Tombland is a bold concept crippled by its subject matter. That being said, if history is your thing, wade into the mire, my love.
Good lord, that was a struggle.
The initial response to finishing Tombland, not really digesting the thing but simply finishing it, is that you’ve accomplished something grand. I can only imagine what CJ Sansom felt – accomplishment-wise – upon finishing the actual physical literary construction of this beast, which at 800 pages (plus a 54-page historical context essay) is a marvel in itself. I get these things sent to me, and the goal from this POV is to get them read inside of 10 days. A book which pushes 850+ pages in total is also pushing the friendship, demanding at least 85 pages’ worth of investment per day. Tombland, for all its merits, is probably something that needs to be taken in over a period of months. Maybe longer.
But once the dust has settled, and the tangible relief of finishing the thing sets in, it turns out that Tombland is a book which screams for the most part, “Get to the point!”. It is clearly a novel steeped in vigorous, almost messianic levels of research and determination of being beholden to historical letter. But what’s inevitably, and immeasurably frustrating about the piece is that for all its sprawling detail, and for all its theoretical, supposed, presumably historical accuracy, there is enough dramatic and narrative heft and weight to the piece to fill a book perhaps one third its size.
He looked deeply into topography and then-relevant slang terms. But for all the descriptions of 16th century pottage, I’d have preferred he got on with the task at hand – storytelling.
What Tombland has going for it is its place in literary ingenuity, in that it places its protagonist, Shardlake, at the centre of a murder mystery amid historic facts, places and individuals. Sansom has a bit of a tricky path to navigate in this regard, as criminal proceedings and matters of law have doubtlessly changed in the past five centuries. But Sansom’s Shardlake (this is the seventh in this series; the first, Dissolution, having been published in 2003) fits into the narrative as something of an everyman – in as much an everyman can be an ageing hunchbacked lawyer working for the then-princess Elizabeth (later to become Elizabeth I). In this book, he’s investigating the murder of Edith Boelyn, of the “I’m no longer sporting a head atop my neck” Boelyns. Amid the investigation, a peasant revolution takes hold (it’s 1549). There’s a lot of viscera in the ensuing scores of chapters.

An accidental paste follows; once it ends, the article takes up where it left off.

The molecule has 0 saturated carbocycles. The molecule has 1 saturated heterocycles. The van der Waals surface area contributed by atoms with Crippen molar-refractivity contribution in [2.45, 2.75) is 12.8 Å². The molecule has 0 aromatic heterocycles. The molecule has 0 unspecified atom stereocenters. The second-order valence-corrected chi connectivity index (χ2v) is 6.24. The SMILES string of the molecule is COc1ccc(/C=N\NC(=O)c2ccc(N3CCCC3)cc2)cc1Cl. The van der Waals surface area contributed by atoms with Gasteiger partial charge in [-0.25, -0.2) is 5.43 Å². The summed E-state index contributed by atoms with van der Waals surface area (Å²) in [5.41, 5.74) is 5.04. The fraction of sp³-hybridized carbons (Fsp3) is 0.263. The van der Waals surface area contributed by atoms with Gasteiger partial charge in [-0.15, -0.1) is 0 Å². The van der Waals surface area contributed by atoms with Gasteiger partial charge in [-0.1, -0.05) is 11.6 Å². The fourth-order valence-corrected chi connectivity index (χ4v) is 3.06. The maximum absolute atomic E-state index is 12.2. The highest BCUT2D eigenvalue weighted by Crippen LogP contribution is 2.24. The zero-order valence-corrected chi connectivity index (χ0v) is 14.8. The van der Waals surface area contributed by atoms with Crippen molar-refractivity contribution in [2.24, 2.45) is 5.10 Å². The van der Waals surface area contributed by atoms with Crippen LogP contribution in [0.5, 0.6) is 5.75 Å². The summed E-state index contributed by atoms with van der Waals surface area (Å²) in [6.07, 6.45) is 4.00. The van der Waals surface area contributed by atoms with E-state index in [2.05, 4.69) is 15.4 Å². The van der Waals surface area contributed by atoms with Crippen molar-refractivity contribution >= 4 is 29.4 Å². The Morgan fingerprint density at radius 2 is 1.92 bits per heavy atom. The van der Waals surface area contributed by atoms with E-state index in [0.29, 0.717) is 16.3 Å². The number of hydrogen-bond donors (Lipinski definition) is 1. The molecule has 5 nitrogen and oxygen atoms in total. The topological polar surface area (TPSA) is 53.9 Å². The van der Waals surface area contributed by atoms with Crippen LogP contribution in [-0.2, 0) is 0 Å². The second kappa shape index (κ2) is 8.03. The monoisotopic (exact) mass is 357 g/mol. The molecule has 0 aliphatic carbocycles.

There’s in all likelihood a wealth of praise to be lavished upon the work, and the stellar work of its author. There’s considerable depth to the characterisations, and a book of this size has to, by its very nature, require detail – bulks of it are encompassed here. Small things jump off the page – such as Shardlake’s reflections on the mighty spire of St Paul’s cathedral – which, of course, is not a thing any longer, but given historical context it makes some sense. At other times, Sansom’s research comes out in the page, but registers as little more than just that – research. Yes, he looked deeply into such things as topography and then-relevant slang terms. But it’s window dressing, and for all the descriptions of 16th century pottage, I’d have preferred he got on with the task at hand – storytelling.
If you’re a fan of history, get on board. If you want your soon-to-be summer reading to be on the lighter side, Tombland is literally not going to fit the bill.